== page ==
Scott Hamilton: Young and Foolish

Scott Hamilton emerged in the 1970s as a polished mainstream pre-bopper at a time when most players of his generation were exploring hard- and post-bop, fusion, or free jazz. He has been a consistently tasteful saxophonist ever since, with a style that contains elements of Zoot Sims, Lester Young, Ben Webster, Don Byas and, as evident on this track, Stan Getz. Never an innovator, never very adventurous, Hamilton can frustrate those who wish he would let loose a little more, especially when he unexpectedly veers towards more modern (for him) boppish phrasings. Since he's an authoritative and moving ballad player, his With Strings CD, especially thanks to Alan Broadbent's lush arrangements, stands out for the grace and clarity of his theme readings and improvisations.

If Hamilton's interpretation of "Young and Foolish" doesn't grab you, then none of his work ever will. Broadbent's enchanting string writing for the opening verse has the flavor and impact of a memorable movie theme, perfectly setting up Hamilton's purring articulation of the poignant melody, with shades of Webster's breathy vibrato peeking out at times. Hamilton's solo is most often remindful of Getz, especially in his hurtling runs, phrase construction, and occasional rasps that supplant his primarily lustrous tone. Overall, a solo that is sensitively conceived and detailed, and totally absorbing. The finale is an exquisitely realized dual coda for strings and then sax.

January 06, 2009 · 0 comments


Tony Bennett & Bill Evans: Young and Foolish

With the passing of time, this recording has taken on the luster of a classic. But when the collaboration between Bennett and Evans first took place in the mid-1970s, both artists were at a low ebb. A few years earlier, Evans and Bennett were on the roster of the preeminent Columbia label—Tony for a long period and Evans just for a couple projects—before being discarded by label execs in the youth-oriented spirit of the times. Few people paid much attention when this LP was released; it wasn't seen as a meeting of the masters, just another sign that down-and-out artists had to join together to add to their declining drawing power.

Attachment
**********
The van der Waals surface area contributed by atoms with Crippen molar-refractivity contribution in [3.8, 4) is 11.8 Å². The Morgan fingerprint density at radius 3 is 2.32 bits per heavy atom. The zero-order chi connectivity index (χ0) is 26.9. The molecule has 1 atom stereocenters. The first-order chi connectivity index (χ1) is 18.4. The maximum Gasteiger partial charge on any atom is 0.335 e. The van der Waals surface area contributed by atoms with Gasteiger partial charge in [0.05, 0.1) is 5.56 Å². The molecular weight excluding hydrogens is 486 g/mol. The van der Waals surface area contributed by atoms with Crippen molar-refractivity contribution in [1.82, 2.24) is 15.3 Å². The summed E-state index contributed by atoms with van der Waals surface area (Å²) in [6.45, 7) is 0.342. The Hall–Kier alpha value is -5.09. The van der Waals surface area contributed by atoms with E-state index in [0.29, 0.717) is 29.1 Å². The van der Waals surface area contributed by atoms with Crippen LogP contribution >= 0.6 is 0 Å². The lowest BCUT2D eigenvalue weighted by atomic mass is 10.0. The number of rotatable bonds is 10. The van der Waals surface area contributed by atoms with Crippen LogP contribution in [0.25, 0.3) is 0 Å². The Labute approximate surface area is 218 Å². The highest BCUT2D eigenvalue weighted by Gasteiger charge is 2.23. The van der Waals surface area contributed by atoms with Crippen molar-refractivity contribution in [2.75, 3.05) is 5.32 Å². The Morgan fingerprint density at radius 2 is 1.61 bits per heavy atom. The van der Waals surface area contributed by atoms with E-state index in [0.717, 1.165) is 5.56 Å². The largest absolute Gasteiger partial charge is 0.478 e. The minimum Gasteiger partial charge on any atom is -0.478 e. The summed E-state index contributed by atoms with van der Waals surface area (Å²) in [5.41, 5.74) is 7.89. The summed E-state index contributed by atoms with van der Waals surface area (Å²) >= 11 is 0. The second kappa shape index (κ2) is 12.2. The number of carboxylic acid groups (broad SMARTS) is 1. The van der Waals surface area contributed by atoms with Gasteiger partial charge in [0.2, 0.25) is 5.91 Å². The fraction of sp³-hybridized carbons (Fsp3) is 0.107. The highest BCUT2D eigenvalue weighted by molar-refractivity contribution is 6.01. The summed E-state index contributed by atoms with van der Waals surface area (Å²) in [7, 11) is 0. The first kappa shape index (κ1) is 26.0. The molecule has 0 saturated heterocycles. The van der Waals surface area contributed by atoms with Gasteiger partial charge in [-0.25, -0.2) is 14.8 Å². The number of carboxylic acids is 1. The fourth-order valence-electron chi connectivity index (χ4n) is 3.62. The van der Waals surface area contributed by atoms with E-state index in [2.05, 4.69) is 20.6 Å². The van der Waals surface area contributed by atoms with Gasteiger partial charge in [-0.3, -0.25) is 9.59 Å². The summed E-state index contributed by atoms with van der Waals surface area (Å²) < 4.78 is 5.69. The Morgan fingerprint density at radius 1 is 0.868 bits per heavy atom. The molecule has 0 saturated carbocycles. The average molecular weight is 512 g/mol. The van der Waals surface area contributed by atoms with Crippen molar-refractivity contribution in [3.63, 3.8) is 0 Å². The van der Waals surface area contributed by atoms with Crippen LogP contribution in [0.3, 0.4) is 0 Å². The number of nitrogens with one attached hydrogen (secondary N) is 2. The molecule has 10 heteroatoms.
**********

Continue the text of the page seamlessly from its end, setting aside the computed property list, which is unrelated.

But time has a way of improving our vision. Bennett is now a lauded elder statesman of the entertainment industry and Evans a jazz legend from the past, and—as the old saying goes—they made beautiful music together. Evans had recorded "Young and Foolish" before, back in 1958, in a meditative trio performance with Sam Jones and Philly Joe Jones, and did more than anyone to establish this song (from the musical Plain and Fancy) as a jazz standard. Bennett sings with his heart on his sleeve, and entices Evans into one of his more emotionally sustained performances from this later period in his career. If someone asked me to pick a jazz performance that completely realized the sensibility established by the lyrics of the song, this would be one of the first tracks I would select.

January 20, 2008 · 0 comments


Bill Evans: Young and Foolish

At largo pace, with minimal flourish and maximal feeling, Bill Evans transforms a 1955 Broadway show tune into a deeply moving experience, quite unlike the florid, superficial prettiness of conventional jazz piano balladry. Evans strips the melody of unnecessary decoration, introduces delicate harmonic hues derived from Chopin, Debussy and Satie, and allows his piano to sing. This gets our vote for Most Beautiful Modern Jazz Piano Performance of All Time. As Miles Davis, who seldom had a good word to say about anyone, allowed of Evans in a cover testimonial: "He plays the piano the way it should be played.

October 25, 2007 · 0 comments


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